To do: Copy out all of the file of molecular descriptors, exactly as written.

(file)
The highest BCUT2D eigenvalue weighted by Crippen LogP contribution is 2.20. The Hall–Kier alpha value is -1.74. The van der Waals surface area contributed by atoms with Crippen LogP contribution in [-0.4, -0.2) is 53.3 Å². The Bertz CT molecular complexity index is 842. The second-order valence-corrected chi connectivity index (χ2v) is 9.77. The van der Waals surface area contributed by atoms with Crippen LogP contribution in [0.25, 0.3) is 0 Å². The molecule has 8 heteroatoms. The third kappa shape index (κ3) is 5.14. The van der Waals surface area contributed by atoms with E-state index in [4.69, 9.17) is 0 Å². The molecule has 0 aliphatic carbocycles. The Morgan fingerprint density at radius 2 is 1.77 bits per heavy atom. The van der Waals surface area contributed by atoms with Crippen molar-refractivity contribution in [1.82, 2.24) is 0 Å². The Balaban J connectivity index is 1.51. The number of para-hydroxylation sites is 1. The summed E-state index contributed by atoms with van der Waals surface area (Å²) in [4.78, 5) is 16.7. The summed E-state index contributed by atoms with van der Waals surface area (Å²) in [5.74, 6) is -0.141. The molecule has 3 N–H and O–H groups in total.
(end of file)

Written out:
The highest BCUT2D eigenvalue weighted by Crippen LogP contribution is 2.20. The Hall–Kier alpha value is -1.74. The van der Waals surface area contributed by atoms with Crippen LogP contribution in [-0.4, -0.2) is 53.3 Å². The Bertz CT molecular complexity index is 842. The second-order valence-corrected chi connectivity index (χ2v) is 9.77. The van der Waals surface area contributed by atoms with Crippen LogP contribution in [0.25, 0.3) is 0 Å². The molecule has 8 heteroatoms. The third kappa shape index (κ3) is 5.14. The van der Waals surface area contributed by atoms with E-state index in [4.69, 9.17) is 0 Å². The molecule has 0 aliphatic carbocycles. The Morgan fingerprint density at radius 2 is 1.77 bits per heavy atom. The van der Waals surface area contributed by atoms with Crippen molar-refractivity contribution in [1.82, 2.24) is 0 Å². The Balaban J connectivity index is 1.51. The number of para-hydroxylation sites is 1. The summed E-state index contributed by atoms with van der Waals surface area (Å²) in [4.78, 5) is 16.7. The summed E-state index contributed by atoms with van der Waals surface area (Å²) in [5.74, 6) is -0.141. The molecule has 3 N–H and O–H groups in total.